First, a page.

I enjoyed hearing the missionaries’ testimonies and empathized with them when they told us of the struggles they faced living in a foreign land. I could clearly see that God was working through them to reach Nicaraguans. Although I respected them more than words can express, I could not shake the feeling that I needed to be back home sharing my experiences and igniting the fire for God in my town. Observing the joy of the missionaries and Christians in Nicaragua triggered a desire for me to experience that same passion in my home church, on my college campus and in my own life. There are people everywhere working for the glory of God, and each mission field is just as crucial as the next.
The most remarkable thing I learned from my mission trip was that God is, in fact, omnipresent. The same God that touches people in Illinois speaks to folks in Texas, encourages migrant workers in India, answers the prayers of mothers in Nicaragua and heals the sick in Australia. Our amazing God works for the good of those who love Him in every nation, every decade and every situation. He does not leave us nor forsake us (Deuteronomy 31:6, Hebrews 13:5). The power of this truth is incredible. Praise God!
In Nicaragua, I witnessed this truth while sitting in a church service on a Sunday morning. While listening to the praise songs in Spanish, I recognized a familiar tune and sang “Amazing Grace” along with 300 other Christians. During this worship service, I had a realization: God is present. Although the Nicaraguans’ culture is different than mine and we don’t speak the same language, these Christians worship the same God as I worship. He works in their lives just as He does in mine.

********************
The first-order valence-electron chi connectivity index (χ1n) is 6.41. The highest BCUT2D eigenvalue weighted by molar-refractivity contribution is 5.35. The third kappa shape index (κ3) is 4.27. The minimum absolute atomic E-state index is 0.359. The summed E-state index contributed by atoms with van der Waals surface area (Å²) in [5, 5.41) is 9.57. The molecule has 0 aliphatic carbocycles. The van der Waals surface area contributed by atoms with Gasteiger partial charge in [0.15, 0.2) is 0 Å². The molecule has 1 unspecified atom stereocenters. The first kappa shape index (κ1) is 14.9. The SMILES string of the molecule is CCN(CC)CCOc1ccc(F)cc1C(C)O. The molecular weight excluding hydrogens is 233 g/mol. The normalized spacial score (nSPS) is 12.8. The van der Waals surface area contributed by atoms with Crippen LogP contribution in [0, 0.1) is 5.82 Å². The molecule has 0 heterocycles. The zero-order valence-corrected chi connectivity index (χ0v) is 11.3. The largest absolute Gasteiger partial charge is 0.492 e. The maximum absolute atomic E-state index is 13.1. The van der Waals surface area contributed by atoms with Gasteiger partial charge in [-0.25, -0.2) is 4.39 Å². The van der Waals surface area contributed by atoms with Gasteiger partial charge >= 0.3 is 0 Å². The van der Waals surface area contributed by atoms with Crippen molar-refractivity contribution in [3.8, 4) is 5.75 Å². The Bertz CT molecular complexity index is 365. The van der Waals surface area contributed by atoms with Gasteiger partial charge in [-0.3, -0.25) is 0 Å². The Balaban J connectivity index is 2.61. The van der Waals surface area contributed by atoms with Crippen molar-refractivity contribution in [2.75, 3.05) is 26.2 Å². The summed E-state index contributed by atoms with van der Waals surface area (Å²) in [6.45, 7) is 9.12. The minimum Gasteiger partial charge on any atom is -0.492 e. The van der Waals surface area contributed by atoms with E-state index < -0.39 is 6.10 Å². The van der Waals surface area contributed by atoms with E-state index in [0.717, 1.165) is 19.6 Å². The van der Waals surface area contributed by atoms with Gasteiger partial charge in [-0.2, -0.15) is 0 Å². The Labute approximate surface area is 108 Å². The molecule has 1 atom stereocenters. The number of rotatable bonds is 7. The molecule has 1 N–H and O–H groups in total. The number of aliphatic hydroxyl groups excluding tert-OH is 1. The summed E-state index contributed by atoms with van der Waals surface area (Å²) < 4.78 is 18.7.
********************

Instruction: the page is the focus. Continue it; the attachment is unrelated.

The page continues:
No matter where we decide to grow our roots, God is working in our lives. He calls us all to do something unique, and that is a beautiful thing. The journey of faith is not a cookie-cutter experience. You will not have the same testimony as your neighbor. God gives us each diverse talents, passions and opportunities to share His Word in our own way. Some of us will end up planting churches overseas. Some will volunteer at a local church youth group. Others will share the gospel in the workplace. No matter where our mission field is, our work is important. God is with us. Now we are called to minster to others. Wherever you are, wherever God calls you, always remember that He walks with you.
Haley Thatcher is a recent Greenville College graduate who majored in communication and marketing. She is from Davison, Mich., where she attended the Davison Free Methodist Church. She enjoys spending time with her parents and four sisters, playing and watching sports, volunteering at her local youth group, traveling and planning for her summer wedding.
DISCUSSION: What global or local opportunities has God given me?  How can I support others whose mission field is different than mine? 0